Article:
The Books That Changed My Life: Reflections by 100 Authors, Actors, Musicians and Other Remarkable People. Regan Arts. Mar. 2016. 304p. ed. by Bethanne Patrick. ISBN 9781941393659. $24.95; ebk. ISBN 9781942872290. LIT
When asked to name the book that changed their life, readers might offer a blank stare, or respond with, “Just one?” Here editor Patrick (coauthor, An Uncommon History of Common Things) collects an admirable group of essays from 100 writers, actors, musicians, singers, comedians, and elected officials who address the question. Author Jodi Picoult cites Margaret Mitchell’s Gone with the Wind to describe how a novel that influenced a person’s life during the teenage years is read differently at age 30 or 40. Louise Fitzhugh’s Harriet the Spy is cited by several authors and selected by novelist Celeste Ng as the title that teaches readers how to become writers by observing and crafting honest notes. The most memorable entry is by Lt. Gen. Flora Darpino, U.S. Army Judge Advocate General, who acknowledges the “Best American Short Stories” series as a comfort to her during long, continuous deployments; the stories helping her to see the end of something in sight. Fran Lebowitz dodges the life-changing aspect but explains how she is happy to be a book gazillionaire with money to purchase all the tomes she reads, while Fay Weldon notes that only the books she writes transform her life. VERDICT This valuable anthology will guide readers toward the books to read next, and/or those to reread now.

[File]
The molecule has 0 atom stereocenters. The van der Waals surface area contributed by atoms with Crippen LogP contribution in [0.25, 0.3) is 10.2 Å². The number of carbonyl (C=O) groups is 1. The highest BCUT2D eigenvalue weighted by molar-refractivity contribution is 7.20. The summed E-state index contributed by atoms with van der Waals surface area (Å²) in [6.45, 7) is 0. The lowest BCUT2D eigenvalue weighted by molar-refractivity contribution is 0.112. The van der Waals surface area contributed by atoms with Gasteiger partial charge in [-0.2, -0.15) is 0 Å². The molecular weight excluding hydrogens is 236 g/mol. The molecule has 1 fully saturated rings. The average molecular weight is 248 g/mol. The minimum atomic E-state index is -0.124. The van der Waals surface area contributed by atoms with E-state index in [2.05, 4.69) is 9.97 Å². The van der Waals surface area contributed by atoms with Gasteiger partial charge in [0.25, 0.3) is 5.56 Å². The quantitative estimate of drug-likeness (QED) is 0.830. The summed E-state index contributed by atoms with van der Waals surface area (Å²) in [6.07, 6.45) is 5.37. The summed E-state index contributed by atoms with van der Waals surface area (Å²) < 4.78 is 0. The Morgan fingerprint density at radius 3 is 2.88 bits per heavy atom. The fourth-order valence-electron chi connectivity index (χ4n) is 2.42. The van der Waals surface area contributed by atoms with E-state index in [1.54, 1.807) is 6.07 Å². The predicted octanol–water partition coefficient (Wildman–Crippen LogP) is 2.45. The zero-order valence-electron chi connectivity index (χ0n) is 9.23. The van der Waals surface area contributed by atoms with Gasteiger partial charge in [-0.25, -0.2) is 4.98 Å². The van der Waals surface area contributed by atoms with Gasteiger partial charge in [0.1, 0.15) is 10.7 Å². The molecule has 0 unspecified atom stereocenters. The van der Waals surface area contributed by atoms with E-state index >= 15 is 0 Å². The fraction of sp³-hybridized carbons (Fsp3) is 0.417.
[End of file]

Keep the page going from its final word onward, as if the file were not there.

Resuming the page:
The House That Made Me: Writers Reflect on the Places and People That Defined Them. SparkPress: BookSparks. Apr. 2016. 178p. ed. by Grant Jarrett. ISBN 9781940716312. pap. $17; ebk. ISBN 9781940716329. LIT
Many have searched their childhood home address using Google Earth. You will, too, after reading this exceptional collection of 19 essays by writers who located the satellite images of their dwellings, found anywhere from Iowa to Liberia. Editor Jarrett introduces the anthology as a “hodgepodge of thoughts, sensations, and emotions an image brings.” A thread of sadness runs through the accounts as memories emerge of loud arguments, disappearing fathers, family violence, and whispers about not enough money. The charm of each piece is how the author balances that raw stress with recollections of the joys of youth. Antonya Nelson revisits her mazelike childhood home with her siblings, who, after a few bottles of wine, decide to venture into their favorite nooks and crannies. Roof climbing is a particular passion recalled by Ru Freeman and Roy Kesey. What matters today is not the feat, but the dreams realized up on the roof. Porochista Khakpour, born in Tehran and raised in Los Angles, recalls “the dingbats,” the two-story apartment complexes with cheap rents and fancy names. VERDICT Slim and succinct, this exquisite compilation shows how the universal nature of childhood experiences trump both cultural and geographical differences.